New Labour candidate urges expenses court action

PUBLISHED: 18:19 20 May 2009 | UPDATED: 16:45 25 August 2010

WINNER: Teresa Pearce.

WINNER: Teresa Pearce.

THE new Labour parliamentary candidate for a controversial seat says MPs should face court action for fraudulent claims.

THE new Labour parliamentary candidate for a controversial seat says MPs should face court action for fraudulent claims.

Tax consultant Teresa Pearce, 54, who has lived in Erith for 25 years, beat seven other Labour women to be the candidate for Erith and Thamesmead last Saturday.

Her victory comes as the current constituency MP John Austin, who voted for Ms Pearce, has been criticised this week after the Daily Telegraph leaked his expense receipts.

Ms Pearce said: "Anybody that commits fraud should be liable to court action. If you put forward fraudulent expense claims you will be liable to action.

"I think if you are the legislator for the rest of the country, by setting things like the Finance Act you should follow those standards.

"This is the law for the electorate and it has to be the same law MPs live their lives by. They need to have standards at least as high as the electorate, if not higher. They should lead by example."

Mr Austin, who claimed £23,083 for his second home in the last financial year, said he is considering bringing legal action against the Daily Telegraph but refused to comment further.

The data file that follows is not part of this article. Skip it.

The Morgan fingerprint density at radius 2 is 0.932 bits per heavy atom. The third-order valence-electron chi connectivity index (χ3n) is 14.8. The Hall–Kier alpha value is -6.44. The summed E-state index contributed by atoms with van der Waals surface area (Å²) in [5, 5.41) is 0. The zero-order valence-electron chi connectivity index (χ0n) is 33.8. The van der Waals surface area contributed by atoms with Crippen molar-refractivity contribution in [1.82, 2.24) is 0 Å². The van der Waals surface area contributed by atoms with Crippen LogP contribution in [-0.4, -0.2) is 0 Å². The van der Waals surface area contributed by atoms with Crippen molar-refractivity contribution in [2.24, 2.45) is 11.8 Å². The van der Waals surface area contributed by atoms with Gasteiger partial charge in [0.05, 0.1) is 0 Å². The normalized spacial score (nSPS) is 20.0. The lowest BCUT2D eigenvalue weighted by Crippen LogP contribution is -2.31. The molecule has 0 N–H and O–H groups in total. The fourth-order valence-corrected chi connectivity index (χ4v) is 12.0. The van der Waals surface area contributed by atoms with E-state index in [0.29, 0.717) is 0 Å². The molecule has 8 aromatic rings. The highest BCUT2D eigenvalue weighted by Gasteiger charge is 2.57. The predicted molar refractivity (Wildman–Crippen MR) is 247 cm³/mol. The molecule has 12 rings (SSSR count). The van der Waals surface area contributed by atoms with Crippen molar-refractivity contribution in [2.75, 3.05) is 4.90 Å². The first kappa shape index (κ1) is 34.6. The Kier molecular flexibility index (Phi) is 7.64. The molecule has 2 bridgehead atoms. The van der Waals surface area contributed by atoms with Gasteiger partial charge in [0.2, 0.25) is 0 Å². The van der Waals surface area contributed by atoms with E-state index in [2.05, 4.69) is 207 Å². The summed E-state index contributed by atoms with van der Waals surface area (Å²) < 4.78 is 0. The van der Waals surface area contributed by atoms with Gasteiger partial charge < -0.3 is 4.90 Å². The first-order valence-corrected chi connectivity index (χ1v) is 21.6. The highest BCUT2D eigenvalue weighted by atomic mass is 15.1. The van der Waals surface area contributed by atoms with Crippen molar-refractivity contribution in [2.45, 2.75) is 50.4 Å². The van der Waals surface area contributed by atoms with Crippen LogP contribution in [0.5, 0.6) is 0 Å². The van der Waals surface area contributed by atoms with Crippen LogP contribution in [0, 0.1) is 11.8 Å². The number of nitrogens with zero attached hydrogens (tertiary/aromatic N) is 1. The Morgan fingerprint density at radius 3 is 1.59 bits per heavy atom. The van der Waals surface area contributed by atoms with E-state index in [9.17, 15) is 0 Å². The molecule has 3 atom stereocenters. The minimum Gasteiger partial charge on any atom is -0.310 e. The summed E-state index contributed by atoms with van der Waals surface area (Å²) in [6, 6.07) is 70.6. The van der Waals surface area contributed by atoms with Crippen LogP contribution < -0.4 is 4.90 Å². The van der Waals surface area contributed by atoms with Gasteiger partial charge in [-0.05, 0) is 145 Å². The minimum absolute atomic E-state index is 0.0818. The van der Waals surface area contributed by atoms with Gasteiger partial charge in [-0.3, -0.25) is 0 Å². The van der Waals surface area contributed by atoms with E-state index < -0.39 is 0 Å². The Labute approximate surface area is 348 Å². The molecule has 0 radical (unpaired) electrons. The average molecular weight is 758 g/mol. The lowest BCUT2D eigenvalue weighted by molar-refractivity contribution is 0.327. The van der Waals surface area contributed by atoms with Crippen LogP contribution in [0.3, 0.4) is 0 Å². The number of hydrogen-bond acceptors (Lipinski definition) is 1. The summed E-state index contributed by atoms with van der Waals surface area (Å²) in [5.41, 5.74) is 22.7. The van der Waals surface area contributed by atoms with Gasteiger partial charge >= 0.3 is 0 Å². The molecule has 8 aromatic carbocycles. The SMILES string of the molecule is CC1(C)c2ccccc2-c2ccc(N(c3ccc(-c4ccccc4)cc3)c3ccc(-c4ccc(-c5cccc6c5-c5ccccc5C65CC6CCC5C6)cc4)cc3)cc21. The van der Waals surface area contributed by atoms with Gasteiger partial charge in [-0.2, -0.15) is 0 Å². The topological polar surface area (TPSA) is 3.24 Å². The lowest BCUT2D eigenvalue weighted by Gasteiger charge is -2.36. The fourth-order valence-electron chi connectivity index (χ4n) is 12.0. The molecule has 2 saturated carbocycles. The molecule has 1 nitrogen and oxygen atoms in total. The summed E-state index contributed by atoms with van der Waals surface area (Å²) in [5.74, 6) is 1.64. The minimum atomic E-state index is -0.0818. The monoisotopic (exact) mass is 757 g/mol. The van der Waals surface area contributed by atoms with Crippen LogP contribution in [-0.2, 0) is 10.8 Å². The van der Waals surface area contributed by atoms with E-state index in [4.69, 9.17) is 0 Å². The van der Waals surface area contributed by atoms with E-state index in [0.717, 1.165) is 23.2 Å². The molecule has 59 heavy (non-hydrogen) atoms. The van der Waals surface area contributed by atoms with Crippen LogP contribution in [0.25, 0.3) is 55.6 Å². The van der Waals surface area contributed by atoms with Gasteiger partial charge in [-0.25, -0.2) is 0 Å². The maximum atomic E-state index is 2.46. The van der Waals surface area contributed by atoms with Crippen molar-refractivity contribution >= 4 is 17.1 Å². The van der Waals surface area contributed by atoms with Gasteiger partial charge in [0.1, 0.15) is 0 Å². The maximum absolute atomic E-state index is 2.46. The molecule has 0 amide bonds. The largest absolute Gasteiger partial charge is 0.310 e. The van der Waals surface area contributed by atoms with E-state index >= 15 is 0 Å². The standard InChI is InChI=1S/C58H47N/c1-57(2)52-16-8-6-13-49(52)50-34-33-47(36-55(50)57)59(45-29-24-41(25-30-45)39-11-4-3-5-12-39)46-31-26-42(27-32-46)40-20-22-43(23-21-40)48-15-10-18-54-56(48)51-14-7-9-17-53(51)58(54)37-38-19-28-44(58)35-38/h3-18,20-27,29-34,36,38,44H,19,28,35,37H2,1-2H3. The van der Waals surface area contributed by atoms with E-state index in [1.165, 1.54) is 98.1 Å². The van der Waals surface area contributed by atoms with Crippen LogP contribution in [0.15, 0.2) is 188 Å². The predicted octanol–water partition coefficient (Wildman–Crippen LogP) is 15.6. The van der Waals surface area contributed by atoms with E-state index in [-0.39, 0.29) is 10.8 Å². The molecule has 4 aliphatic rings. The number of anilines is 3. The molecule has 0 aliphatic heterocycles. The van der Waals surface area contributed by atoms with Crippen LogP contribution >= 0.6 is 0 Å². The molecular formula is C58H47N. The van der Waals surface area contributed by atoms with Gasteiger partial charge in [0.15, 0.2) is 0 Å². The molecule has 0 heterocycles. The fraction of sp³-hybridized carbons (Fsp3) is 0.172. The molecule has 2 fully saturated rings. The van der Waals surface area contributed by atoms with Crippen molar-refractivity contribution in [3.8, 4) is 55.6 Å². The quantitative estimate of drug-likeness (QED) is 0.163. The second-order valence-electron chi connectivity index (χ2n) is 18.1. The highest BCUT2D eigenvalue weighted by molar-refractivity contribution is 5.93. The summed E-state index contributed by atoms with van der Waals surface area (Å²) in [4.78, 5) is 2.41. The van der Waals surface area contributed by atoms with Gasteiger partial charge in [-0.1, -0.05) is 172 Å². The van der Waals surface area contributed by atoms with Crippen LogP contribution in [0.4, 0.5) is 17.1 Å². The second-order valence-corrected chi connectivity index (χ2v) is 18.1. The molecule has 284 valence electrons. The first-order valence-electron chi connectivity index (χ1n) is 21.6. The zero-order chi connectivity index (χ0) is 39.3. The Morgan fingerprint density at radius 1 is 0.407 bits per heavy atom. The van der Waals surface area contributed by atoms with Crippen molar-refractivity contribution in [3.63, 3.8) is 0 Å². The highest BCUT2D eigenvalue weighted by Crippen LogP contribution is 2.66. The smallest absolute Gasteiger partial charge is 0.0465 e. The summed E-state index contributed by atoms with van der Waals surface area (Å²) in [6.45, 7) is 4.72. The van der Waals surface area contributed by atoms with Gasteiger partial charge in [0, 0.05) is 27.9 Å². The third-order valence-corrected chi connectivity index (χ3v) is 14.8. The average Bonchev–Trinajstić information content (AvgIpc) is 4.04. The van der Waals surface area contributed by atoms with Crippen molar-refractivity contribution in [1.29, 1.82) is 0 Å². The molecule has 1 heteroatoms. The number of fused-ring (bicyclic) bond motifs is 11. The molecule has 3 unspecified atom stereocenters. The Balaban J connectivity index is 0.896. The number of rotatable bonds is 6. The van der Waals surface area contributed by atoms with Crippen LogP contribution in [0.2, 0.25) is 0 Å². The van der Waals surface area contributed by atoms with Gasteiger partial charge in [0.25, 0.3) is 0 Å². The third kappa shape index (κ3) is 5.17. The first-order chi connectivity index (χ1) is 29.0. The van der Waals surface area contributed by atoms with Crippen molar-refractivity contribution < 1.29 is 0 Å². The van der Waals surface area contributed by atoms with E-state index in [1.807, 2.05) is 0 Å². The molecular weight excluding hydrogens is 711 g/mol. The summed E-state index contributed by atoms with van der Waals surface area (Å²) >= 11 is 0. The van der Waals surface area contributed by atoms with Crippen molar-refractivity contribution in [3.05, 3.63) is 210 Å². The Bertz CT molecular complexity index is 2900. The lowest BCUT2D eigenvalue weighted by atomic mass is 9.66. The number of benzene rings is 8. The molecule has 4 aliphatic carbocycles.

His successor said: "I don't need a second home as I already live here. Everybody else in this constituency travels to London from Abbey Wood which takes 35 minutes.

"I will not be claiming train fares. The only time I would claim would be if I were travelling late at night and I got a taxi - for safety reasons - which is the same in my current work."

In the race to find a candidate, Georgia Gould, 22, the daughter of Lord Philip Gould - one of the architects of New Labour - came third with former minister Melanie Johnson second.

The six-hour hustings meeting had to be postponed from April 18 after ballot boxes containing postal votes were found to be tampered with.

Ms Pearce said the attention on Miss Gould was frustrating especially as candidates were barred from speaking to the press.

The mother-of-two said: "It just made the whole thing about Georgia and it wasn't. There were eight of us. She worked very hard and for her to come third is no shame at all."

Following the controversy over the selection process, the London Labour Party refused to shortlist the list to the usual six.

Ms Pearce said: "As there were eight of us there were instances when members had one candidate in the living room and another at the door.

"It has been a peculiar selection process."

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